There were cushions for rent at Wembley Arena on Tuesday for the London premiere of 's Ice Adventures, but everyone who felt the need had come with their own - plus a nice warm rug for their knees. No disrespect to the audience, but it would be a great place to shift a few Saga holiday brochures. The bulk of the capacity crowd seemed to be long- established fans and their eager applause certainly warmed things up.
Ice Adventures is a series of unconnected episodes set in a railway station, a tropical fish tank, a winter sports competition and a stylish New Year's Eve party. These changes of scene are contrived via a superb lighting design, by Durham Marenghi, which projects various motifs - luggage labels, national flags, parquet blocks - on to the Arena floor. (Marenghi's wildly cosmopolitan CV includes the Hong Kong handover ceremony.)
The main scenes are intercut with tedious bits of clowning from two Arctic hunters and a yeti-like object in fun fur. I don't suppose anyone ever lost money by underestimating the tastes of Ice Spectacular fans, but the constant force-feeding of comic interludes suggests that someone (presumably Mr Bean co-writer Robin Driscoll, who collaborated on Ice Adventures) has little faith in the audience's attention span.
This refusal to let the ice dance stand alone stems from a problem encountered by any sporting skater who retires to a life of ice shows: Olympic routines are exhausting. are seldom off the ice for long, but their need for breaks has spun this show out to a bum-numbing two-and- a-half hours.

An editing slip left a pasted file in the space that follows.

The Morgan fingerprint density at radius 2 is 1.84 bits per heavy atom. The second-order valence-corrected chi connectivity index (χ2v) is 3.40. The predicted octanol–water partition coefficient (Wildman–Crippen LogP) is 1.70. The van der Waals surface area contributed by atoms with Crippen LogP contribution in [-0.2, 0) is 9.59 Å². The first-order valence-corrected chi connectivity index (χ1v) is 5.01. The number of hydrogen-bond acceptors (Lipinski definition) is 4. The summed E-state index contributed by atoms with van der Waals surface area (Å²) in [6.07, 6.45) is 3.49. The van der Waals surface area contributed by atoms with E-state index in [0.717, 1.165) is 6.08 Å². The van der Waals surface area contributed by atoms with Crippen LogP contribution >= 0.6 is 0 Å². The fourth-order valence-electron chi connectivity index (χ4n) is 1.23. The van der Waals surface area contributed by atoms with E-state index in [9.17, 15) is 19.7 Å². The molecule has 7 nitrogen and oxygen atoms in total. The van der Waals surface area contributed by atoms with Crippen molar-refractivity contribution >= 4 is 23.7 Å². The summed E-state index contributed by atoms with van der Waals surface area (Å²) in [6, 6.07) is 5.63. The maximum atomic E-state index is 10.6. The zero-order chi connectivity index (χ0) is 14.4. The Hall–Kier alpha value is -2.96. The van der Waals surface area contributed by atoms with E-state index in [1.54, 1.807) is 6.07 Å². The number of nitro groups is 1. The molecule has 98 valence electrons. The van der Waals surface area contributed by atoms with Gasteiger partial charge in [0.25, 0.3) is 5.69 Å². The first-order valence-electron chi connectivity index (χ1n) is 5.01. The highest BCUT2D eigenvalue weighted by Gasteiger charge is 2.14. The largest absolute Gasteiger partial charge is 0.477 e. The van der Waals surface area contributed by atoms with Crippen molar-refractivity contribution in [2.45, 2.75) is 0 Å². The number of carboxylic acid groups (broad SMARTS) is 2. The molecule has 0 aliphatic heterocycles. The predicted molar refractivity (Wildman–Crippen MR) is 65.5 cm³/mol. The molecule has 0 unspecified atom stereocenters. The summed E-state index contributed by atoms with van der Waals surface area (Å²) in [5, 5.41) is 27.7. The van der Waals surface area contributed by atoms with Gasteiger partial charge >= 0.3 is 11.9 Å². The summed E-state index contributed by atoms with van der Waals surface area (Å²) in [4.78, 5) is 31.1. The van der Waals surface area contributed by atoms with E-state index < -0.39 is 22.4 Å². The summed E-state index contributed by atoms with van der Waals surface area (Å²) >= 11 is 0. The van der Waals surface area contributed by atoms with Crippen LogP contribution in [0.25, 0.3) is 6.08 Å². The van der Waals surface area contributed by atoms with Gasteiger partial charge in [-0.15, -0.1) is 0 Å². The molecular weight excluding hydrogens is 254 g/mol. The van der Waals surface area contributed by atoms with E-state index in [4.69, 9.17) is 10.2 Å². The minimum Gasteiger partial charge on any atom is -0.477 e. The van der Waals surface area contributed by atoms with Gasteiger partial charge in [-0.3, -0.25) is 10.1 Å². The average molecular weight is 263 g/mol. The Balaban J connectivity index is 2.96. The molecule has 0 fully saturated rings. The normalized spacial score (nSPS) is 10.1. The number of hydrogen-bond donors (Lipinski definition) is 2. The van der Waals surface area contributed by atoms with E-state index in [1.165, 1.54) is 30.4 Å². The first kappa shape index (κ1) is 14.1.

Of the interminable frozen fillings, the most memorable were Richard Swenning, and the Canadian couple Christine and Dion Beleznay - who seem to specialise in the stunt work often frowned upon in amateur competition. Their party tricks include the "headbanger" - whereby the man swings his partner round by the ankles so that her nose shaves the ice - and a remarkable lift in which he raises her horizontal body over his head with one hand while spinning at top speed. Of all the guest stars, the Beleznays seemed to have the most chemistry between them.
's way of inhabiting the music and their total concentration on each other rather than the spotlight have always marked them as artists rather than acrobats. Here they occupy a feature spot in each section, but pace themselves carefully for the party finale. "Take Five" is danced with the painstaking insouciance that characterises their work. Dean, louche and raffish in a white dinner jacket, partners with apparent effortlessness. The routine seamlessly incorporates the fancy stuff that audiences so adore with more densely textured moments that colour the commonplace lyrics of the accompanying ballads with the bittersweet world-weariness you see in a shrug of Sinatra's shoulder. Pair skating can't be improvised: the trick is to make it look that way.
To Sun, Wembley Arena (0181-900 1234); 13-17 Jan Manchester Nyrex Arena (0161-930 8000); 20-24 Jan Newcastle Arena (0191-401 8000); 27-31 Jan Sheffield Arena (0114 256 5656)
Louise LeveneReuse content